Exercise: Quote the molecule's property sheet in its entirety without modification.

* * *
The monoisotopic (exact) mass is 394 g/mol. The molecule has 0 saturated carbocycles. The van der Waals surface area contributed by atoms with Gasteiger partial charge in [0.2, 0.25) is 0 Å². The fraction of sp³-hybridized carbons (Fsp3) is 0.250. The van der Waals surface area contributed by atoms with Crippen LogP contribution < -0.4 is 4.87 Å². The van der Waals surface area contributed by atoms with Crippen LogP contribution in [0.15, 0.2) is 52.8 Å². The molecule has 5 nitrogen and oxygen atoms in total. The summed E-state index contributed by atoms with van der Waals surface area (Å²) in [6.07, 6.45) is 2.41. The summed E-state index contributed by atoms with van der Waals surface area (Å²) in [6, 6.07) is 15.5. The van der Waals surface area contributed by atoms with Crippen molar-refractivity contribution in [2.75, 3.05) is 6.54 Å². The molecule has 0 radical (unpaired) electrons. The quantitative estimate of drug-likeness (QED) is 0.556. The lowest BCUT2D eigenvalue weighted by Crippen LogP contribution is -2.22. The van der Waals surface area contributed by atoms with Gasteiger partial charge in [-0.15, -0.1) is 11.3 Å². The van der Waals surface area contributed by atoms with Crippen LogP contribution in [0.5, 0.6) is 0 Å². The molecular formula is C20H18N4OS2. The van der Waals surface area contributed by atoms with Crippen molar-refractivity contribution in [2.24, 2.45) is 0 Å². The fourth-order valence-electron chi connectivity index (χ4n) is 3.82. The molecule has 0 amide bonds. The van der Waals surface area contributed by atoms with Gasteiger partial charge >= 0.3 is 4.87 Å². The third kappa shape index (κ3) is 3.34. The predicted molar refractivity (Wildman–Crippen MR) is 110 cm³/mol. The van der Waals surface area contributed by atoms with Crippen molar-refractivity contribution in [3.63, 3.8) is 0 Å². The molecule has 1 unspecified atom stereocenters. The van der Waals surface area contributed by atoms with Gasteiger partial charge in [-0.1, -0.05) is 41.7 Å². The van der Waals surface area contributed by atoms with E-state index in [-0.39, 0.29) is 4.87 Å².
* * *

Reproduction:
The monoisotopic (exact) mass is 394 g/mol. The molecule has 0 saturated carbocycles. The van der Waals surface area contributed by atoms with Gasteiger partial charge in [0.2, 0.25) is 0 Å². The fraction of sp³-hybridized carbons (Fsp3) is 0.250. The van der Waals surface area contributed by atoms with Crippen LogP contribution < -0.4 is 4.87 Å². The van der Waals surface area contributed by atoms with Crippen LogP contribution in [0.15, 0.2) is 52.8 Å². The molecule has 5 nitrogen and oxygen atoms in total. The summed E-state index contributed by atoms with van der Waals surface area (Å²) in [6.07, 6.45) is 2.41. The summed E-state index contributed by atoms with van der Waals surface area (Å²) in [6, 6.07) is 15.5. The van der Waals surface area contributed by atoms with Crippen molar-refractivity contribution in [2.75, 3.05) is 6.54 Å². The molecule has 0 radical (unpaired) electrons. The quantitative estimate of drug-likeness (QED) is 0.556. The lowest BCUT2D eigenvalue weighted by Crippen LogP contribution is -2.22. The van der Waals surface area contributed by atoms with Gasteiger partial charge in [-0.15, -0.1) is 11.3 Å². The van der Waals surface area contributed by atoms with Crippen LogP contribution in [0.5, 0.6) is 0 Å². The molecular formula is C20H18N4OS2. The van der Waals surface area contributed by atoms with Crippen molar-refractivity contribution in [2.24, 2.45) is 0 Å². The fourth-order valence-electron chi connectivity index (χ4n) is 3.82. The molecule has 0 amide bonds. The van der Waals surface area contributed by atoms with Gasteiger partial charge >= 0.3 is 4.87 Å². The third kappa shape index (κ3) is 3.34. The predicted molar refractivity (Wildman–Crippen MR) is 110 cm³/mol. The van der Waals surface area contributed by atoms with Crippen molar-refractivity contribution in [3.63, 3.8) is 0 Å². The molecule has 1 unspecified atom stereocenters. The van der Waals surface area contributed by atoms with Gasteiger partial charge in [-0.1, -0.05) is 41.7 Å². The van der Waals surface area contributed by atoms with E-state index in [-0.39, 0.29) is 4.87 Å².